Media research does not stop being useful whilst at university and your next assignment is on deadline. It also underpins a lot of media coverage and the news organisation's wider editorial strategies too.
Journalism.co.uk has rounded up ten best places for media research on the internet to help you get the relevant numbers on everything from digital news to diversity.
Reuters Institute for the Study of Journalism (RISJ)
RISJ at the University of Oxford publishes academic reports and papers. It publishes the annual Digital News Report, the most comprehensive paper on the trends driving the digital media market. Its latest 2022 report spans 93,000 online news consumers in 46 markets covering half of the world's population.
There, you will find country-by-country statistics on news consumption habits on social media and different mediums, willingness to pay for online content, polarisation of news audiences, and even perceptions of media coverage around Ukraine.
Pew Research Center (Pew)
Pew is an American think tank which studies public opinion on a range of trends that shape the world.
Amongst the mix of politics and sciences, you will find surveys on journalism and news-related topics, including the foremost concerns of journalists, news consumers' perceptions of the media, and job layoffs within journalism. A lot of the data leans towards a US audience but you will find data on overseas markets too.
The UK communications regulatory body publishes a lot of data relevant to UK broadcast journalism. Recent reports look at news consumption in the UK across different mediums, and attitudes towards broadcast media.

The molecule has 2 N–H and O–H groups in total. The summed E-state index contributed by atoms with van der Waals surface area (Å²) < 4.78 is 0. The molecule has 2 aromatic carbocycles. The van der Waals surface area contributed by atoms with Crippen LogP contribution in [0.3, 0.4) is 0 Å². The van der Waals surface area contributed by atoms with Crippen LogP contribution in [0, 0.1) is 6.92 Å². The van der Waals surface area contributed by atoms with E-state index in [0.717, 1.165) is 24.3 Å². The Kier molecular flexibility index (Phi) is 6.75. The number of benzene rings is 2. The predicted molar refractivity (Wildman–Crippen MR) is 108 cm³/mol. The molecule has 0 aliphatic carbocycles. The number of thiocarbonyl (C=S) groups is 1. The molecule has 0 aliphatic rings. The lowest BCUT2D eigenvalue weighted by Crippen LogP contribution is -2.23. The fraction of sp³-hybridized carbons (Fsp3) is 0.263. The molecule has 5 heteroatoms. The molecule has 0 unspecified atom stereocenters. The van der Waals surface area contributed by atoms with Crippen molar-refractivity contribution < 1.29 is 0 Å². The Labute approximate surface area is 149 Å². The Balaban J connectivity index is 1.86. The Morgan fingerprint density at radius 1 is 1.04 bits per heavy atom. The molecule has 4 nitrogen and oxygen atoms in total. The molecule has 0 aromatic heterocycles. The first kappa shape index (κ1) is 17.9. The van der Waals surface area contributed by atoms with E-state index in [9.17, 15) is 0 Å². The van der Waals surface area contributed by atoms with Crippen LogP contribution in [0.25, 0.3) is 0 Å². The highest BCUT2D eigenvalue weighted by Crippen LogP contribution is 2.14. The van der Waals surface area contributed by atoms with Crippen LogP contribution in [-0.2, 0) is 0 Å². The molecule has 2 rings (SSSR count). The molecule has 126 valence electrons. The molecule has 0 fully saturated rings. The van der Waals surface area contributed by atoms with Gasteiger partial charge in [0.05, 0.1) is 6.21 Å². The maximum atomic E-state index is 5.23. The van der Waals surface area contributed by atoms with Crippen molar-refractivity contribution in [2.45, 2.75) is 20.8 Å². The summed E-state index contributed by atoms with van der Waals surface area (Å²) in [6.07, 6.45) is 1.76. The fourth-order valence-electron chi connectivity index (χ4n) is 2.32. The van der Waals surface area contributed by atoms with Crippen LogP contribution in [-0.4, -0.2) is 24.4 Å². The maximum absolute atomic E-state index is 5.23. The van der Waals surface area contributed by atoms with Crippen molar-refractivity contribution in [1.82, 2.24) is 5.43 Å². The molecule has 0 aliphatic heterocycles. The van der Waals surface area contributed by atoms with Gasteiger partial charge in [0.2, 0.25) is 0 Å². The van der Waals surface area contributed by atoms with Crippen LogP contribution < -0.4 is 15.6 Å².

Want to stay up to date? There is also a calendar for research to be published later in the year.
National Council for the Training of Journalists (NCTJ)
Public Interest News Foundation (PINF)
A UK foundation that supports independent public-interest news organisations through impact funds and industry research. The PINF Index, now in its second year and informed by publisher surveys, offers a full picture of the size, shape and economics of the independent publishing sector.
Charitable Journalism Project
A collection of journalists, funders, lawyers, academics and media experts working to advance public understanding of public-interest journalism. It curates a lot of wider research and media analysis, as well as producing its own research projects on news deserts in the UK.
You have probably heard of this one. YouGov is a global community of people who sign up and complete surveys on a range of topics, frequently giving their opinion on subjects relevant to the news industry.
It can be hit and miss to find what you are looking for. Try punching in some journalism-relevant terms in the search bar. You can find, for example, the popularity of newspapers across different age and sex demographics.
This is a social media analytics tool which also provides audience insights and data on all the main platforms: Facebook, Instagram, Twitter, YouTube and LinkedIn.
An influencer and creator marketing platform. It produces reports and whitepapers which reveal great insights on the behaviour of audiences and content creators on TikTok. As journalism wrestles with the role of 'journo-influencers' to stay relevant, research into these spaces will prove more important.
Medill Local News Initiative
The LNI launched in November 2018 by Northwestern University’s Medill School of Journalism, Media, Integrated Marketing Communications, together with Spiegel Research Center and Knight Lab Foundation. It set out to assess the growing challenges of US local news outlets and the business models that have been disrupted by changes in the digital landscape.
It is regularly publishing research and analysis in this space. Despite being a few years old, the Medill News Leaders Project 2019 provides a tonne of interviews with local news leaders, examining the revenue models, rise of non-profits, innovation, disruption to TV, and the future of local news. This provides an excellent source of qualitative information about the challenges to US local news in the digital space.
What did we miss? Send your best sources of media research to us and help us grow this list
This piece was originally published on 11 September 2019 and was updated on 23 August 2022